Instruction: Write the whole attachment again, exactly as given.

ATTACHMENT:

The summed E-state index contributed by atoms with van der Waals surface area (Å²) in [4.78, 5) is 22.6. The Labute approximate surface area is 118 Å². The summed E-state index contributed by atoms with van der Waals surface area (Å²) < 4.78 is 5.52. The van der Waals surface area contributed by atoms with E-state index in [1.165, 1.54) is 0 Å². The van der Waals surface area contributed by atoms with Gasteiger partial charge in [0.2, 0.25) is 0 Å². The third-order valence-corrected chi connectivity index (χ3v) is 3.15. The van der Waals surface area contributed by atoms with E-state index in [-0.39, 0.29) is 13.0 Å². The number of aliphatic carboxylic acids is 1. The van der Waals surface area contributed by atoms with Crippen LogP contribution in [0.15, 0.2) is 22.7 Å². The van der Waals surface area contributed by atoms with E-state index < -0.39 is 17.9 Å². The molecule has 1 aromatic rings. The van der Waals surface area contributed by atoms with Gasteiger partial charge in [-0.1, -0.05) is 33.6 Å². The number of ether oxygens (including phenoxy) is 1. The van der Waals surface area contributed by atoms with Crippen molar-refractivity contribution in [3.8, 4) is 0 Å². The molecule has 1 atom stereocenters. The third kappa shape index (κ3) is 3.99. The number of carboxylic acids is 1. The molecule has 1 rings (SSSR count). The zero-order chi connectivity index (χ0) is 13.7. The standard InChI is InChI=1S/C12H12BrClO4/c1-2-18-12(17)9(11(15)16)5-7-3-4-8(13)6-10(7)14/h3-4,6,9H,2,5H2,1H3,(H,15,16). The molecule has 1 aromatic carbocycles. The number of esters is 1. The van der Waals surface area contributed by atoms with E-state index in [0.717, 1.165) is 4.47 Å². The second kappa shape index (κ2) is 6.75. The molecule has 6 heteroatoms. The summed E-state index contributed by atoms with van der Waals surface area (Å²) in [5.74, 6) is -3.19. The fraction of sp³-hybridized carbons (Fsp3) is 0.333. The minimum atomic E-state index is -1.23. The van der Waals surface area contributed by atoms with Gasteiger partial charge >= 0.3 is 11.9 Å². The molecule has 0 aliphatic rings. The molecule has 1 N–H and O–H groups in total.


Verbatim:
The summed E-state index contributed by atoms with van der Waals surface area (Å²) in [4.78, 5) is 22.6. The Labute approximate surface area is 118 Å². The summed E-state index contributed by atoms with van der Waals surface area (Å²) < 4.78 is 5.52. The van der Waals surface area contributed by atoms with E-state index in [1.165, 1.54) is 0 Å². The van der Waals surface area contributed by atoms with Gasteiger partial charge in [0.2, 0.25) is 0 Å². The third-order valence-corrected chi connectivity index (χ3v) is 3.15. The van der Waals surface area contributed by atoms with E-state index in [-0.39, 0.29) is 13.0 Å². The number of aliphatic carboxylic acids is 1. The van der Waals surface area contributed by atoms with Crippen LogP contribution in [0.15, 0.2) is 22.7 Å². The van der Waals surface area contributed by atoms with E-state index < -0.39 is 17.9 Å². The molecule has 1 aromatic rings. The van der Waals surface area contributed by atoms with Gasteiger partial charge in [-0.1, -0.05) is 33.6 Å². The number of ether oxygens (including phenoxy) is 1. The van der Waals surface area contributed by atoms with Crippen molar-refractivity contribution in [3.8, 4) is 0 Å². The molecule has 1 atom stereocenters. The third kappa shape index (κ3) is 3.99. The number of carboxylic acids is 1. The molecule has 1 rings (SSSR count). The zero-order chi connectivity index (χ0) is 13.7. The standard InChI is InChI=1S/C12H12BrClO4/c1-2-18-12(17)9(11(15)16)5-7-3-4-8(13)6-10(7)14/h3-4,6,9H,2,5H2,1H3,(H,15,16). The molecule has 1 aromatic carbocycles. The number of esters is 1. The van der Waals surface area contributed by atoms with E-state index in [0.717, 1.165) is 4.47 Å². The second kappa shape index (κ2) is 6.75. The molecule has 6 heteroatoms. The summed E-state index contributed by atoms with van der Waals surface area (Å²) in [5.74, 6) is -3.19. The fraction of sp³-hybridized carbons (Fsp3) is 0.333. The minimum atomic E-state index is -1.23. The van der Waals surface area contributed by atoms with Gasteiger partial charge >= 0.3 is 11.9 Å². The molecule has 0 aliphatic rings. The molecule has 1 N–H and O–H groups in total.